Scott Adams once posted this tip for getting to sleep:
Don’t think words.
By that I mean don’t imagine conversations that you plan to have, and don’t replay in your head conversations you’ve had.
It’s impossible to clear your mind of all thoughts. But I find it somewhat easy to switch off the language center of my brain. What happens after that is a flow of images, starting with ones that make some sense to my current life, quickly followed by randomness, then sleep. It usually takes less than a minute.
Given how many western filmmakers depict the country as a waking dream, maybe it stands to reason that I also found this technique applicable while walking through Japan. On a purely linguistic level, understanding Japanese (or Korean, or Spanish, or whichever) gets easier when I simply shut off my mind’s instinctive flow of English-language commentary. But I also seem to perceive the Japanese urban environment more richly when I restrict my thoughts to the non-linguistic. “It’s a visual culture,” many of the resident expats I met told me, and I figured I’d approach a place that supposedly thinks primarily in images by thinking primarily in images myself.
“Appearances are reality,” Donald Richie writes of Japan in The Inland Sea. “The mask is literally the face, and the cynic can find no telltale gap because none exists.” Though this element of Japan divides observers, I personally find it one of the most compelling reasons to go. I’ve long felt, but now understand, a longing to enter a realm where nobody prattles on about the supposed divide between one’s embodiment, one’s behavior, and who one “really is.” I can’t imagine a Japanese person seriously throwing around accusations of “pretension,” a charge that even in America says nothing about the accused but everything about the accuser.
Perhaps we’d do better to call it a formal culture than a visual one. “The Japanese are a people who have managed to retain, right into the latter half of the dehumanized twentieth century, a very human, even primitive quality: their innocence,” Richie writes later in the book. “While this does not prevent great subtlety and a degree of sophistication, this mighty innocence — one that the Japanese share with what those white man elsewhere calls natives — rests upon an uncompromising acceptance. The innocent does not look for reasons behind reasons. He, secure in the animal nature that all of us have and only half of us admit, is able to see that all reality is what the West finds merely ostensible reality. Reality is only skin deep because there is only skin. The ostensible is the truth.”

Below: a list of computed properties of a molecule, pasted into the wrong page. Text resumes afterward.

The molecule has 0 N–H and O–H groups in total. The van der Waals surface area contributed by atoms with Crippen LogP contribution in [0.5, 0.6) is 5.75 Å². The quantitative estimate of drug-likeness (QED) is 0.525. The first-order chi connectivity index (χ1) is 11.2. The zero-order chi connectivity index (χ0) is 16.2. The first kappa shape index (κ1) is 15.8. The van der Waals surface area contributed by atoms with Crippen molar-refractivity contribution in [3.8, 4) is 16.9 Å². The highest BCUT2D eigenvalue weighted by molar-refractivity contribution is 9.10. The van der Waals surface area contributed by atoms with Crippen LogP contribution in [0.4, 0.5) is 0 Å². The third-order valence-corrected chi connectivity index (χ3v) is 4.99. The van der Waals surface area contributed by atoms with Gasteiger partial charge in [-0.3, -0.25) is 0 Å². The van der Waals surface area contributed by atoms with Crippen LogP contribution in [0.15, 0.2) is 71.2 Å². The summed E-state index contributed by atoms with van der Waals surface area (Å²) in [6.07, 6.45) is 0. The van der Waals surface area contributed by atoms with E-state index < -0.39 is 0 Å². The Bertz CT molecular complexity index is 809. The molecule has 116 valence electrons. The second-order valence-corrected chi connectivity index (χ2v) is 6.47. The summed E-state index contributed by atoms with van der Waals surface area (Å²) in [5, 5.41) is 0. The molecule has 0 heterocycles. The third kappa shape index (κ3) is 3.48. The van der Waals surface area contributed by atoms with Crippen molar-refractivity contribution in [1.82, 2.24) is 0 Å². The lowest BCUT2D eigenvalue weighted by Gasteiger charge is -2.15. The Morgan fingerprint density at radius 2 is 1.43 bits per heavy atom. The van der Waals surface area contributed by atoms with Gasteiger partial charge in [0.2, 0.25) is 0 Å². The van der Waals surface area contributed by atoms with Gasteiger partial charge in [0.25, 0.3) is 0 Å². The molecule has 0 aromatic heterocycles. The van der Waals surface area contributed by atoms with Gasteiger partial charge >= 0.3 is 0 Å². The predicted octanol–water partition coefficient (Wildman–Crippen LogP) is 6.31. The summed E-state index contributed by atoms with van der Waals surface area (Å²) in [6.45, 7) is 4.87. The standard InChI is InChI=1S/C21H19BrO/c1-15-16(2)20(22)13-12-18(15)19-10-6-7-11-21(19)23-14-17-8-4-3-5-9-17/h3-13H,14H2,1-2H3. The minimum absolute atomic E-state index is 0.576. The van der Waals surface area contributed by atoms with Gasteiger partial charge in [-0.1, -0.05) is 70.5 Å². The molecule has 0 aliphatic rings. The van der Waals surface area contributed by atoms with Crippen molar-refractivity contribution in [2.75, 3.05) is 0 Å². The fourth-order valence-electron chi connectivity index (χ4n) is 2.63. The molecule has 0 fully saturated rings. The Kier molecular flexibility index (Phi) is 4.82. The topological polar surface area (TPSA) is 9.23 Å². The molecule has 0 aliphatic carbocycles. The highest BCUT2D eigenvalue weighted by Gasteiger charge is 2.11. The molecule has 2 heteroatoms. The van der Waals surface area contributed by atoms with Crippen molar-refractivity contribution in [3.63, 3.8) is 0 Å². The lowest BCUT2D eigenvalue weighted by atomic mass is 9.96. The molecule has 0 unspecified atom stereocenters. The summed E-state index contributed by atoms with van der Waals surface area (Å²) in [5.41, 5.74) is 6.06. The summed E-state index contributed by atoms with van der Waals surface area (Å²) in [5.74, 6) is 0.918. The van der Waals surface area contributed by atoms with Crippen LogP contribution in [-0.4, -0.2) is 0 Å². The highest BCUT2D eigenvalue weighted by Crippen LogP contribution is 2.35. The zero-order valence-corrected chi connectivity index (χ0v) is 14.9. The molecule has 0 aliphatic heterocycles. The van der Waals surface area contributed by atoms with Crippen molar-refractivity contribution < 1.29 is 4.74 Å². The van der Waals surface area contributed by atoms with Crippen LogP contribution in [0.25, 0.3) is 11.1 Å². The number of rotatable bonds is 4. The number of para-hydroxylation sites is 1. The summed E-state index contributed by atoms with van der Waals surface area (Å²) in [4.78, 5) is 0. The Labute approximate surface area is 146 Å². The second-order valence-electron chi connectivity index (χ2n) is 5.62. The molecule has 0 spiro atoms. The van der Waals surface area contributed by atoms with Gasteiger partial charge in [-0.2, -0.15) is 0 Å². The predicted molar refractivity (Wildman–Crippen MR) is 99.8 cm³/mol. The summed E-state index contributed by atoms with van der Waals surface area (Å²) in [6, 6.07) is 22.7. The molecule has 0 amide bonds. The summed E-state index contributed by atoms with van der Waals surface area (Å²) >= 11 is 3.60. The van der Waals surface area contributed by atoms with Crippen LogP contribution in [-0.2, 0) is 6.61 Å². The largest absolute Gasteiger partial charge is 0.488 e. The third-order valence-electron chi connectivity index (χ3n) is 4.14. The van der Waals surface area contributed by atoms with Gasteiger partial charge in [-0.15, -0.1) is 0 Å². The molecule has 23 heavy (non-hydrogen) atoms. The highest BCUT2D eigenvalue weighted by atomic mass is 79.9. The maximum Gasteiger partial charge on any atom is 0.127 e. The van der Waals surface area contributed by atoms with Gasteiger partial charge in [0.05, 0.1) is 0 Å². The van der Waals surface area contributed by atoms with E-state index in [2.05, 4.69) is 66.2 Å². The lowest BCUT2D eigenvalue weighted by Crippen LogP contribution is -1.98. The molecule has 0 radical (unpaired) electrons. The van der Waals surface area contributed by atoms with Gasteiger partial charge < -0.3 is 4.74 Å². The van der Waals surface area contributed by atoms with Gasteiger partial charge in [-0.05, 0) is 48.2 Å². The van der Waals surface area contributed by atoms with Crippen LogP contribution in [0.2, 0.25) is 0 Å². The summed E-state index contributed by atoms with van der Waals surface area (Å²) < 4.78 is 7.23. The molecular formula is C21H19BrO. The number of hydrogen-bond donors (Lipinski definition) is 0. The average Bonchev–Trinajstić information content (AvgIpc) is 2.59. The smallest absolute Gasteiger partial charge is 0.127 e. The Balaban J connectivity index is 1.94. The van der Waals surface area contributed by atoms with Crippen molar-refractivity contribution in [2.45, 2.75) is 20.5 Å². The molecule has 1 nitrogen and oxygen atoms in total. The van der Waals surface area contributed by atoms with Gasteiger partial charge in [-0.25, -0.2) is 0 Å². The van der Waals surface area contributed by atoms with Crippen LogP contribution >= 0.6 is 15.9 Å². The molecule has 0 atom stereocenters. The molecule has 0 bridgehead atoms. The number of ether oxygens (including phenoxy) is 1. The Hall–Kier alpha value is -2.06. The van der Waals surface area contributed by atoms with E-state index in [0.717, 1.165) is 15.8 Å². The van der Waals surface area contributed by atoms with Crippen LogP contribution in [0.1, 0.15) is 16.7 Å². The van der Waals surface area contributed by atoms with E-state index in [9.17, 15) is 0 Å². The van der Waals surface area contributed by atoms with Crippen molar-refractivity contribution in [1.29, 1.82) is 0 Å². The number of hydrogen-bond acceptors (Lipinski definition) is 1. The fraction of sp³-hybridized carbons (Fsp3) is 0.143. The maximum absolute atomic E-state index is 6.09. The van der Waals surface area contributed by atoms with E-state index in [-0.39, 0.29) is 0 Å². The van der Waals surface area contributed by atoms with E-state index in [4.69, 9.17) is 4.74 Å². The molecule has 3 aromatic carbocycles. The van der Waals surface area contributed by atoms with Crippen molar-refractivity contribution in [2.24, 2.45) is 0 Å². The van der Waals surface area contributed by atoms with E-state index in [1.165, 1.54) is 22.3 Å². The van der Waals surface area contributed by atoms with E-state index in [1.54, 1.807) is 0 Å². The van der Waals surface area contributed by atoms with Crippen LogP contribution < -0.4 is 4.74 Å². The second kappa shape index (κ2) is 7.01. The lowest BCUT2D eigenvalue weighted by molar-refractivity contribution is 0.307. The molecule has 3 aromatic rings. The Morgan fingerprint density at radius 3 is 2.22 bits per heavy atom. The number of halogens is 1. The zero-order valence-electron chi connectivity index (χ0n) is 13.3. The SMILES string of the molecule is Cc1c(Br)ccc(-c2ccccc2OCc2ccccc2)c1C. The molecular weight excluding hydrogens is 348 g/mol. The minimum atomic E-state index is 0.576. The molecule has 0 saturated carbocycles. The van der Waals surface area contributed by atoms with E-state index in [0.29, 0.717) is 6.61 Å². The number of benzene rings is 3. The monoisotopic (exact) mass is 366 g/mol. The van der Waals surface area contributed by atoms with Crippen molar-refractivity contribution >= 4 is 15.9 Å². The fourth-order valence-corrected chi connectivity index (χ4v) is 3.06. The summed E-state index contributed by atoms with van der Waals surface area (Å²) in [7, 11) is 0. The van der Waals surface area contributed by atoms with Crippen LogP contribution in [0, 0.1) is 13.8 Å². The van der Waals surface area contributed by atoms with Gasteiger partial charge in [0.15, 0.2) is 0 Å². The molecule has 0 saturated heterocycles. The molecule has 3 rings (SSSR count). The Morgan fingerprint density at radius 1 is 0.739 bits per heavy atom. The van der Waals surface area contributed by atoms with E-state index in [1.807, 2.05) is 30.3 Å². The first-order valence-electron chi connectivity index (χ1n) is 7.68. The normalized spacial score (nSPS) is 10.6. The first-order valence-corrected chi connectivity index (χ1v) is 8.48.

Or, as one interviewee, an Englishman who’s spent 25 years in Japan, said to me: “You know how you can tell an artist in Japan? They’re the ones wearing berets.” He wasn’t joking. Another day I climbed to the top of a mountain with another interviewee, another westerner. We watched, in our everyday clothes and shoes, as Japanese hikers passed by dressed in full outdoorsman’s regalia. They all but wore Tyrolean hats — and some of them may well have worn Tyrolean hats.
The aggrieved periodically e-mail me to complain that I interview too few women or minorities or what have you. Wait until they get a load of my conversations from Japan, conducted with a veritable murderer’s row of mostly middle-aged, often English, men. While happy indeed with how these recording sessions went, I do regret that not one Japanese person consented to sit at the other end of the microphone. Knowing full well that that the clearest-eyed perspectives on a place do come from outsiders — Englishmen, from Christopher Isherwood to Reyner Banham to David Hockney to Richard Rayner, having also offered the most enduring views of Los Angeles — I’ll still look harder next trip.
But from what I’ve heard, few Japanese people, no matter how polished their English, will willingly speak it in anything like an official context. Pico Iyer, in The Lady and the Monk, wrote perhaps the funniest and most cringe-inducing illustration of this phenomenon when recalling the time he was forced to summon his more or less forgotten Spanish, and act as impromptu translator between a family of Argentine refugees and an eager Japanese audience — a Japanese audience that contained several fluent, but unwilling, Spanish-speakers. Terrified of making so much as a mistake every few paragraphs — fewer mistakes than I make, routinely, in my native English — they adamantly refused to step up.
(Also, I didn’t bring any business cards with me this time. Friends have told me that failing to offer mine in return when given one by a Japanese counts as a mortal gaffe. Formal culture.)
This obstacle would loom less formidably, it seems to me, with a Japanese person who has lived abroad than with one who hasn’t. I happen to think of a Wire profile of the Korean-Japanese sound artist Aki Onda: “I really hated that country, I thought it’s just boring. If that’s the only system you know, you have to obey it, but I knew many other countries. Then, when I was 11 I found a diary in my house. My father kept it when he was young, in his Korean name, about his experience as a foreigner. That gave me a good excuse: I thought, ‘Oh, I’m just a stranger, I have no obligation to follow the rules.’”
Of all the people I meet, Japanese who do know other countries rank as some of the coolest; no accident I made mainly amigos japoneses in Mexico City. Japanese who never leave, I may never get to know at all. This contrast looks especially stark when you specifically consider the women, some of whom feel compelled to leave their homeland to assemble a life with enough freedom to merit the name. But even deeply unreconstructed me feels for these often highly intelligent, capable ladies who nevertheless land in careers or lives that would feel to you or me like purgatorial treadmills. That this still beats their probable lot back in Japan speaks volumes.